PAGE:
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Forum topic by Hippockets posted 04-06-2013 05:32 PM 1121 views 0 times favorited 19 replies Add to Favorites Watch
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Hippockets

88 posts in 1793 days


04-06-2013 05:32 PM

I have a Powermatic 66, 220V single phase 5 hp. It has been in storage 7 to 8 years. I plugged it in to a tested outlet and absolutely nothing happened when I hit the ON button. No hum, no buzz, no breaker shut off. Where do I start to check for the problem?

-- Bruce, Arnold MD bjordan443@aol.com


19 replies so far

View JustJoe's profile

JustJoe

1554 posts in 724 days


#1 posted 04-06-2013 05:47 PM

I’d check the switch itself.

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shampeon

1378 posts in 869 days


#2 posted 04-06-2013 05:50 PM

Yeah, I agree with JustJoe. If you’ve got a multimeter you can check for connectivity. A little contact cleaner spray wouldn’t be a bad investment, from Radio Shack or the like.

-- ian | "You can't stop what's coming. It ain't all waiting on you. That's vanity."

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JJohnston

1586 posts in 1977 days


#3 posted 04-06-2013 06:01 PM

Obvious question here – does everything turn freely?

-- "Sometimes even now, when I'm feeling lonely and beat, I drift back in time, and I find my feet...Down on Main Street." - Bob Seger

View Nicky's profile

Nicky

636 posts in 2778 days


#4 posted 04-06-2013 06:03 PM

As mentioned, checking the switch is a good starting point.

Other things….

Check for a good connection from your plug to the switch

You said the saw has been sitting in storage, so I’d look at the motor. Check the centrifugal switch contacts.

I’m sure its a simple connection or contact problem.

-- Nicky

View huff's profile

huff

2804 posts in 1971 days


#5 posted 04-06-2013 06:08 PM

Simply bypass the switch and wire the motor to see if it starts; if it does, then the swithch or plug is the problem, if it doesn’t, the start capacitor could be bad.

I had the start capacitor go bad a couple times over the years with my 5hp Powermatic. (over a 25 year period).

-- John @ http://www.thehuffordfurnituregroup.com

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Fred Hargis

1882 posts in 1179 days


#6 posted 04-06-2013 06:16 PM

I think I would look the wiring over to see if any critters chewed on it while in storage, then move on to checking the other stuff. Bypassing the switch to see if it runs is a good quick way to find out where the problem is.

-- Our village hasn't lost it's idiot, he was elected to congress.

View Fettler's profile

Fettler

136 posts in 683 days


#7 posted 04-06-2013 07:56 PM

check the breaker =)

-- --Rob, Seattle, WA

View felkadelic's profile

felkadelic

193 posts in 1226 days


#8 posted 04-06-2013 08:10 PM

First thing I thought of was rodent damage. Hope that’s not the case.

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Jimbo4

1145 posts in 1449 days


#9 posted 04-07-2013 12:26 AM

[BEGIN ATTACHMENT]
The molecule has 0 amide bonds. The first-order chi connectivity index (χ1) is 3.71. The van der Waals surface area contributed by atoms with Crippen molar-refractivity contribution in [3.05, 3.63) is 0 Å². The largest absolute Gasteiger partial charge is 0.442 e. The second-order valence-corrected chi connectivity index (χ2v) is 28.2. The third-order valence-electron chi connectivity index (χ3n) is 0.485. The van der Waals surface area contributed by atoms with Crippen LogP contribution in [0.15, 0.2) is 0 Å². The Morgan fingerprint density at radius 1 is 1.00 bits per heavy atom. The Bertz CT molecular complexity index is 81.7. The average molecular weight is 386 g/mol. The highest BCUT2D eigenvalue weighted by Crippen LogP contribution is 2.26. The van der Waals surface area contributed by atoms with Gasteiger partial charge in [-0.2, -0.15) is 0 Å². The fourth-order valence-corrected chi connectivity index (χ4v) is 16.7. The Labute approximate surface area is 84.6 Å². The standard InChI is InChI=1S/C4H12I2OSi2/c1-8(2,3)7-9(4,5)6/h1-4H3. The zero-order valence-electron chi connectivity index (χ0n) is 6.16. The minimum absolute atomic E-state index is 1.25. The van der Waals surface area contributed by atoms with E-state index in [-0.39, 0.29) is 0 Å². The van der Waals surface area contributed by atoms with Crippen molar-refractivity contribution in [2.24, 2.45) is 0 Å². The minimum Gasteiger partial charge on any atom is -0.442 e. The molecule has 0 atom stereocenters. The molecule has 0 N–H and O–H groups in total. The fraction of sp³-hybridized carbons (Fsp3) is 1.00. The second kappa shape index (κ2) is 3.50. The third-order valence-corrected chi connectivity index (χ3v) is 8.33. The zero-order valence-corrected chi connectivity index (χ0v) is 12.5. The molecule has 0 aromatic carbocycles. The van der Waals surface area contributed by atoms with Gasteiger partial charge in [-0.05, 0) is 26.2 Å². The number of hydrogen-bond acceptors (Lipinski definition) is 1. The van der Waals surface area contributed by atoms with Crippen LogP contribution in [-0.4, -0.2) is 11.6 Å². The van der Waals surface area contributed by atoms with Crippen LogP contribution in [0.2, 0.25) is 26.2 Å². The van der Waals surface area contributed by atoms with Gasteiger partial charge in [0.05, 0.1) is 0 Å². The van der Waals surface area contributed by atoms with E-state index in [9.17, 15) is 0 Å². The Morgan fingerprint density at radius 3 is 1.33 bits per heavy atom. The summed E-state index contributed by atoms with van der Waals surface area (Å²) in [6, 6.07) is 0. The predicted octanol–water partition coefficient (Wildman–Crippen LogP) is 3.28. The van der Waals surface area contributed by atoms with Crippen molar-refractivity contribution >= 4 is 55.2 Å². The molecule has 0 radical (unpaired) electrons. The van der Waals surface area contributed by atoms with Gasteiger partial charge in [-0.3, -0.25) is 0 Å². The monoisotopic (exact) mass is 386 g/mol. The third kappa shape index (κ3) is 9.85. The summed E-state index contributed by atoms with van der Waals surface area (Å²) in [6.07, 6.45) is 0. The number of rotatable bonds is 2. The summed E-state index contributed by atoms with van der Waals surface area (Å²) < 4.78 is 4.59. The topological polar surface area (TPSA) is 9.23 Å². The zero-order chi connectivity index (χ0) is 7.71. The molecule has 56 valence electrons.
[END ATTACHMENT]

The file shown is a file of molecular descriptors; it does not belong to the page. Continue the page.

Send it to me – I’ll fix it.

-- *Arachnoleptic Fit*: The frantic dance performed just after you've accidently walked through a spider web.

View GT350's profile

GT350

270 posts in 667 days


#10 posted 04-07-2013 03:41 PM

I would check the breaker like Fettler said, then get a voltmeter and check to make sure you have 220v at the outlet. I always start at the beginning,and easiest place to check, first. Next take the voltmeter and see if you have voltage at the switch and move on down the line. Oh wait, I just reread your post and you said it was a tested outlet so disregard the first part, although it may not hurt to recheck just to make sure it didn’t blow the breaker and you didn’t realize it.
Mike

View helluvawreck's profile

helluvawreck

15959 posts in 1552 days


#11 posted 04-07-2013 03:56 PM

Maybe a little corrosion or dust in or on the contacts (motor starter, auxillary contacts, and and/or switches).

helluvawreck aka Charles
http://woodworkingexpo.wordpress.com

-- If a man does not keep pace with his companions, perhaps it is because he hears a different drummer. Let him step to the music which he hears, however measured or far away. Henry David Thoreau

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waho6o9

5073 posts in 1263 days


#12 posted 04-07-2013 04:17 PM

+1 on the capacitor being the problem

View MrRon's profile

MrRon

2859 posts in 1929 days


#13 posted 04-07-2013 07:45 PM

This may sound like a dumb question, but did the saw run before being put into storage? If it did, then I would suspect corrosion on the contact points of the magnetic starter or even a build-up of cobwebs in and around contacts. A meter should find the problem.

View Loren's profile

Loren

7723 posts in 2334 days


#14 posted 04-07-2013 08:17 PM

It’s pretty easy to bypass a switch to test a motor. Take
the belts off, bypass the switch and test the motor
that way.

Sometimes a motor that’s been sitting for a long time
can’t self-start but if you give it a spin and run
it for awhile it will recover its ability to start under load.

Bad capacitors are a likely culprit as well.

-- http://lawoodworking.com

View REO's profile

REO

626 posts in 760 days


#15 posted 04-07-2013 11:34 PM

if it was a bad cap it would hum. if the start winding centrifugal switch is bad it will hum also but not start up. if it has a contactor and it doesent click when you hit the switch it is very likely the contacts on the start button. if you get it to start when you push the button but it stops when you let go of the button then the stop switch contacts are fouled also. You said you had tested the outlet so that eliminates the breaker or voltage at the outlet.

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